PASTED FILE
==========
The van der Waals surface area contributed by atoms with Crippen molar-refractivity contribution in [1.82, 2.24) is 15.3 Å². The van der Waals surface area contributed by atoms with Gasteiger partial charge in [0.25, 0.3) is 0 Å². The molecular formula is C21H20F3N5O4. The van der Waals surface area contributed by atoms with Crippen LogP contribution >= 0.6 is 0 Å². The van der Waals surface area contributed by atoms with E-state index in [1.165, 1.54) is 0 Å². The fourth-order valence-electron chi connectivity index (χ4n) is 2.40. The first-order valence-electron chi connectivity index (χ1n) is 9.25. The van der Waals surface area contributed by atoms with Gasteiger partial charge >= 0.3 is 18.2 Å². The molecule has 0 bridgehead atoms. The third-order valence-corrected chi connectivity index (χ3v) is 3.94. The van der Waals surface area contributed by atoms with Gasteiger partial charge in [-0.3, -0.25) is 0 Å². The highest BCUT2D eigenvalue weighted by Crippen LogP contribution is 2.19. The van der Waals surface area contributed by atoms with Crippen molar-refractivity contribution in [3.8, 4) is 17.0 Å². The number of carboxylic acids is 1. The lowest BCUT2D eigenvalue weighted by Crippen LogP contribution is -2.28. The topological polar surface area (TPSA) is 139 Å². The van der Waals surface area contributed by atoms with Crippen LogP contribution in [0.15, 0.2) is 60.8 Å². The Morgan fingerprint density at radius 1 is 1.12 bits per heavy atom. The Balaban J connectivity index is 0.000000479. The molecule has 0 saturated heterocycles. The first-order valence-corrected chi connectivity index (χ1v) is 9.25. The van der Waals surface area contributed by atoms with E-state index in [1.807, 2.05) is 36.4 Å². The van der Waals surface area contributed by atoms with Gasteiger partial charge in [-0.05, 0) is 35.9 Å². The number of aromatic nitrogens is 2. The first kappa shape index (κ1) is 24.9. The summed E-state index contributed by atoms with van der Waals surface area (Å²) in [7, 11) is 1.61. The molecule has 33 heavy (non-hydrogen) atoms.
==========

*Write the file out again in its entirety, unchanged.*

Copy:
The van der Waals surface area contributed by atoms with Crippen molar-refractivity contribution in [1.82, 2.24) is 15.3 Å². The van der Waals surface area contributed by atoms with Gasteiger partial charge in [0.25, 0.3) is 0 Å². The molecular formula is C21H20F3N5O4. The van der Waals surface area contributed by atoms with Crippen LogP contribution >= 0.6 is 0 Å². The van der Waals surface area contributed by atoms with E-state index in [1.165, 1.54) is 0 Å². The fourth-order valence-electron chi connectivity index (χ4n) is 2.40. The first-order valence-electron chi connectivity index (χ1n) is 9.25. The van der Waals surface area contributed by atoms with Gasteiger partial charge >= 0.3 is 18.2 Å². The molecule has 0 bridgehead atoms. The third-order valence-corrected chi connectivity index (χ3v) is 3.94. The van der Waals surface area contributed by atoms with Gasteiger partial charge in [-0.3, -0.25) is 0 Å². The highest BCUT2D eigenvalue weighted by Crippen LogP contribution is 2.19. The van der Waals surface area contributed by atoms with Crippen molar-refractivity contribution in [3.8, 4) is 17.0 Å². The number of carboxylic acids is 1. The lowest BCUT2D eigenvalue weighted by Crippen LogP contribution is -2.28. The topological polar surface area (TPSA) is 139 Å². The van der Waals surface area contributed by atoms with Crippen LogP contribution in [0.15, 0.2) is 60.8 Å². The Morgan fingerprint density at radius 1 is 1.12 bits per heavy atom. The Balaban J connectivity index is 0.000000479. The molecule has 0 saturated heterocycles. The first-order valence-corrected chi connectivity index (χ1v) is 9.25. The van der Waals surface area contributed by atoms with E-state index in [1.807, 2.05) is 36.4 Å². The van der Waals surface area contributed by atoms with Gasteiger partial charge in [-0.05, 0) is 35.9 Å². The number of aromatic nitrogens is 2. The first kappa shape index (κ1) is 24.9. The summed E-state index contributed by atoms with van der Waals surface area (Å²) in [7, 11) is 1.61. The molecule has 33 heavy (non-hydrogen) atoms.